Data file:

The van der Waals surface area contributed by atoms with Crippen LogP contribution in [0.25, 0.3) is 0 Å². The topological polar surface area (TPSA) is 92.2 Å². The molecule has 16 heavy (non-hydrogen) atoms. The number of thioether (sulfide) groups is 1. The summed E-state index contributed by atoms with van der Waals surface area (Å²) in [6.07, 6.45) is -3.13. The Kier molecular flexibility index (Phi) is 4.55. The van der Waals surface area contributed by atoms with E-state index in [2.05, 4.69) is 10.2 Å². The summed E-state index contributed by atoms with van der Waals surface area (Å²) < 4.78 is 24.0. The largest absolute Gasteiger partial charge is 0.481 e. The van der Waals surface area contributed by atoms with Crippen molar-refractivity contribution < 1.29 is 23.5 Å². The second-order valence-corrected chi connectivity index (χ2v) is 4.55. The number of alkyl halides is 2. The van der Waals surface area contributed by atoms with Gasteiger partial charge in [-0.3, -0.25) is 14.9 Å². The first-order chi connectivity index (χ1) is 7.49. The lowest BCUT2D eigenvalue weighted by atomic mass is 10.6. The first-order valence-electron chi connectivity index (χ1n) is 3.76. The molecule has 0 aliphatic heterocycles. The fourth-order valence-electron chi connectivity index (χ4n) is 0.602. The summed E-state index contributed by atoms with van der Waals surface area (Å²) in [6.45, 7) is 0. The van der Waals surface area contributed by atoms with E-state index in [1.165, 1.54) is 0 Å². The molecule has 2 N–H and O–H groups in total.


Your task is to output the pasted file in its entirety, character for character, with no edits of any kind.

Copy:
The van der Waals surface area contributed by atoms with Crippen LogP contribution in [0.25, 0.3) is 0 Å². The topological polar surface area (TPSA) is 92.2 Å². The molecule has 16 heavy (non-hydrogen) atoms. The number of thioether (sulfide) groups is 1. The summed E-state index contributed by atoms with van der Waals surface area (Å²) in [6.07, 6.45) is -3.13. The Kier molecular flexibility index (Phi) is 4.55. The van der Waals surface area contributed by atoms with E-state index in [2.05, 4.69) is 10.2 Å². The summed E-state index contributed by atoms with van der Waals surface area (Å²) < 4.78 is 24.0. The largest absolute Gasteiger partial charge is 0.481 e. The van der Waals surface area contributed by atoms with Crippen molar-refractivity contribution < 1.29 is 23.5 Å². The second-order valence-corrected chi connectivity index (χ2v) is 4.55. The number of alkyl halides is 2. The van der Waals surface area contributed by atoms with Gasteiger partial charge in [-0.3, -0.25) is 14.9 Å². The first-order chi connectivity index (χ1) is 7.49. The lowest BCUT2D eigenvalue weighted by atomic mass is 10.6. The first-order valence-electron chi connectivity index (χ1n) is 3.76. The molecule has 0 aliphatic heterocycles. The fourth-order valence-electron chi connectivity index (χ4n) is 0.602. The summed E-state index contributed by atoms with van der Waals surface area (Å²) in [6.45, 7) is 0. The van der Waals surface area contributed by atoms with E-state index in [1.165, 1.54) is 0 Å². The molecule has 2 N–H and O–H groups in total.